Jian took me (per taxi) to this place which is basically a huge park with may lotus-choked lakes and some ruins. Turns out that this place has quite some wildish sections and areas with old trees (mostly Sophora and  Robinia) and is quite good for birds. Noteworthy were also extremely relaxed cats. As usual this place is huge and requires quite some hiking to get around.  The bird list below is for Beijing quite long and I got to see and hear 8 lifebirds (best day so far).

 

 

Mallard (feral), Mandarin Duck (female, appeared to be shy and wild), Black-crowned Heron, Chinese Pond Heron, Purple Heron, Little Grebe,  Common Moorhen, Rock Dove, (calling Dove?), Spotted Dove, Indian Cuckoo, Eurasian Cuckoo, Common Swift, Great Spotted Woodpecker, Grey-headed Woodpecker, Black-naped Oriole, Azure-winged Magpie, Common Magpie, Marsh Tit, Barn Swallow, Red-rumped Swallow, Chinese Bulbul, Oriental Reed Warbler, Thick-billed Warbler, Yellow-browed Warbler, Vinous-breasted Parrotbill, White-cheeked Starling, Grey-streaked Flycatcher, Asian Brown Flycatcher, Eurasian Tree Sparrow, Oriental Greenfinch, Chinese Grosbeak.

 

Azure-winged Magpie, actually here a bit more numerous than the regular Common Magpie

 

 

                A cats heaven: nice rock to sleep on, spare cat food in reach, a cool lake nearby

and all the purple loosestrife a cat can ever want.

 

 

                "Typical" Chinese countryside within the huge city

 

 

A European-style maze, it amazes the locals.

 

 

                                Ruins of the old palace, we Europeans did that in 1860

 

 

Chinese Pond Heron                                                                    Purple Heron

 

Eastern Reed Warbler                                                        White-cheeked Starling

 

                    Nymphoides peltata                                                                Nymphaea

 

 

Luch/dinner on way back to the institute. A restaurant specializing in donkey meat. Hot pot with cucumber and choice bits of donkey (lu), hollow rolls with vegetable stir-fry, egg-drop soup, Tsingtao beer.

 

I made the god decision to walk back from the institute along the Olympic Blv. Turns out that on Friday evenings lots of people hang our there to eat (a huge tent with maybe 50 food stalls), fly kites (some with illumination)  and to take in the sights.  Along the dragon shaped waterway: lots of planted purple loosestrife, 2 Bk Nightherons, 1 Oriental Reed Warbler singing.

 

no comment

 

 

after the Olympic Games 2008

 

 

Friday night out on the Olympic Avenue

 

 

May 26, 2011

 

Early morning routine: birding in UWL-B1: much slower today, very few birds (but tai chi this morning included shouting "Hai") and the bird crowd included a cage with Crested Myna and an old  guy mist-netting - he caught an Asian Brown Flycatcher) .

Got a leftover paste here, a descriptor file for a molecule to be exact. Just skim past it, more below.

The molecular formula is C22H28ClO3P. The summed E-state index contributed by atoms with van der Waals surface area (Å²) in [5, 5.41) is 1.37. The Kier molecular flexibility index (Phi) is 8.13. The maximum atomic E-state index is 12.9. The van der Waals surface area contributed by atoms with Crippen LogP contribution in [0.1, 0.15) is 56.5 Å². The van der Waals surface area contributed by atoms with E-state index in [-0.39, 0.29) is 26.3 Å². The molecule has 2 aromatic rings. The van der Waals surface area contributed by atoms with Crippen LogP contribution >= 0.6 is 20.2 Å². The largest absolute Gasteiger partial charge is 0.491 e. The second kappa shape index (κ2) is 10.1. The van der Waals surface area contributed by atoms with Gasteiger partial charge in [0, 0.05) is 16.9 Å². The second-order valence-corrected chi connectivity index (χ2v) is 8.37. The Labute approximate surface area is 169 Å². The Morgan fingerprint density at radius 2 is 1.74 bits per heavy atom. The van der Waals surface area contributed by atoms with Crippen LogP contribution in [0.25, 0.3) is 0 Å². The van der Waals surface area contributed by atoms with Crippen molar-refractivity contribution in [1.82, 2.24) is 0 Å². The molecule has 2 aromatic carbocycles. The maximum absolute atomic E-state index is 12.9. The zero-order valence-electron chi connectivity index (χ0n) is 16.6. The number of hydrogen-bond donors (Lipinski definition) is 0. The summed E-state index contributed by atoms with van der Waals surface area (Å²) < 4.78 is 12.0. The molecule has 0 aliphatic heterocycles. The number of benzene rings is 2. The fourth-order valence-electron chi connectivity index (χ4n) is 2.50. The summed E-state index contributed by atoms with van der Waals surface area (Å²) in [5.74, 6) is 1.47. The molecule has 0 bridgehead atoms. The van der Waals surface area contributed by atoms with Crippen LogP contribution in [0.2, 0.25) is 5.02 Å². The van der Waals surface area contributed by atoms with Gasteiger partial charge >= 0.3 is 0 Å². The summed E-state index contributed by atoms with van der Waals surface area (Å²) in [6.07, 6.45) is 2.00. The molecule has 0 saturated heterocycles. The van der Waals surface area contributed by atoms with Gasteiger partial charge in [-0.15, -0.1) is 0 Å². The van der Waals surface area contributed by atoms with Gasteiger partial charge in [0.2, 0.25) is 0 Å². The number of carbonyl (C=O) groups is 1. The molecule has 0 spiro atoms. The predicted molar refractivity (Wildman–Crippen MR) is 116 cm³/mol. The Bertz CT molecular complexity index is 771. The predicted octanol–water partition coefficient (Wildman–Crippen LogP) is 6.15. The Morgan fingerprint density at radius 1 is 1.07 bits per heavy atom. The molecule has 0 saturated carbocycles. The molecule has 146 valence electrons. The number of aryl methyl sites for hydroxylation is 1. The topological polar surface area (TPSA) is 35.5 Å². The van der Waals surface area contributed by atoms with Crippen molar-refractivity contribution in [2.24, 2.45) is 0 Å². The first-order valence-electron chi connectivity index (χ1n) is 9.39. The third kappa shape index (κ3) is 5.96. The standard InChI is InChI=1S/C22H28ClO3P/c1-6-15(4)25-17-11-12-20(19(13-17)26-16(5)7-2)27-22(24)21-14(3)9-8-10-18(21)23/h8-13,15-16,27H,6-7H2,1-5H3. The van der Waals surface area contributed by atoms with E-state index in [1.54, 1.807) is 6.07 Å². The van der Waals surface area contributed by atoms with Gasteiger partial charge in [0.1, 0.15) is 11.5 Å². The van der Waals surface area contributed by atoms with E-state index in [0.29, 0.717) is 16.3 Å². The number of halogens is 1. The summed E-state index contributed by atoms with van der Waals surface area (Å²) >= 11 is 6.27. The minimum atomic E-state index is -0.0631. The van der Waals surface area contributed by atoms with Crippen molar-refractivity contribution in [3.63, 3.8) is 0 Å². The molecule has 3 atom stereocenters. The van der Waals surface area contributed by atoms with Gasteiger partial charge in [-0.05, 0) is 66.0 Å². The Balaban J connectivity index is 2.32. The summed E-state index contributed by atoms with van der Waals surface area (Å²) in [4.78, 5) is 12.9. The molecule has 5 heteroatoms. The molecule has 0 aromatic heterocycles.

Unidentified warbler (Pale-legged Leaf Warbler?) could have been the best ,otherwise a flyby Black Drongo,  3 possible flyby White-cheeked Starling, 1 Red-rumped Swallow, flyover Black-crowned Night Heron, the "normal 3" and a (the?) nice Olive-backed Pipit posing long enough (at a distance):

 

 

 

 

Spend most of the day at the office (dinner with Jian and Marta at a local student dining hall (how do you say "Mensa" in Chinese?), great food (green pepper with beacon bits, tofu in brown sauce, kung pao chicken - and rice first time I eat rice on this trip!).

 

Walked the 2-3 km to the hotel via the "water cube".

 

 

 

May 25, 2011

 

Morning excursion to UWL-B1.  Birding was slower initially, more people doing tai chi and clapping their hands (annoyingly). Also several local guys with bird cages, one clearly aimed at catching more (his several-room cage had a trap conception, the other only to let his  birds breath and sing (the first had several siskin-like birds and a tit) the singer guy had two beautiful Mongolian Larks. Catching  songbirds is supposed to be illegal. Well, better for me than hanging out with drug dealers (in terms of personal safety that is).

 

Bird list: Common Magpie, E. Tree Sparrow, Brown Shrike, Asian Brown Flycatcher, Barn Swallow, Red-rumped Swallow, Grey-capped Pygmy Woodpecker (photo), Chinese Bulbul, European Kestrel, Arctic Warbler, Grey-streaked Flycatcher, Olive-backed Pipit, Black Drongo (flyover).

 

                                                                               one of the the traps                    

 

Gaillardia ?                                                                                 Dianthus spec.

 

 

 

 

 

 

 

 

 

 

 

Late second breakfast with Xiao Yong

(corn soup, eggs, Chinese churros, sour vegetables, the dumplings came later [with tiny grass shrimp])

 

 

 

 

 

 

 

 

 

 

Tian'anmen Square, Moa, Forbidden City (Gugong) and  BenYehuda (local name Qianmen)

 

 

Xiao Yong and his wife Helen took me to the above itinerary. Again photos (and captions) tell all.

 

That square is huge, as almost everything (I was told a Finish tourist once crossed it alone and without

water,  but nobody is sure - he never returned).

 

I am still a bit shocked from my meeting with the chairman himself

 

Finally getting there after passing three fortified gates, again: HUGE

 

 

typical scene (the lion here is a lioness with a mane problem -  the sign is that she is  playing with lion cub, the male has to hold a ball - go figure)

 

99.54 % of the tourist are Chinese, as are Helen and Xiao Yong, my guides

 

 

Typical roof edge, I saw this a million times. All is beautifully restored.

 

 

       Potential concubine-elect        ...              and bats that bring luck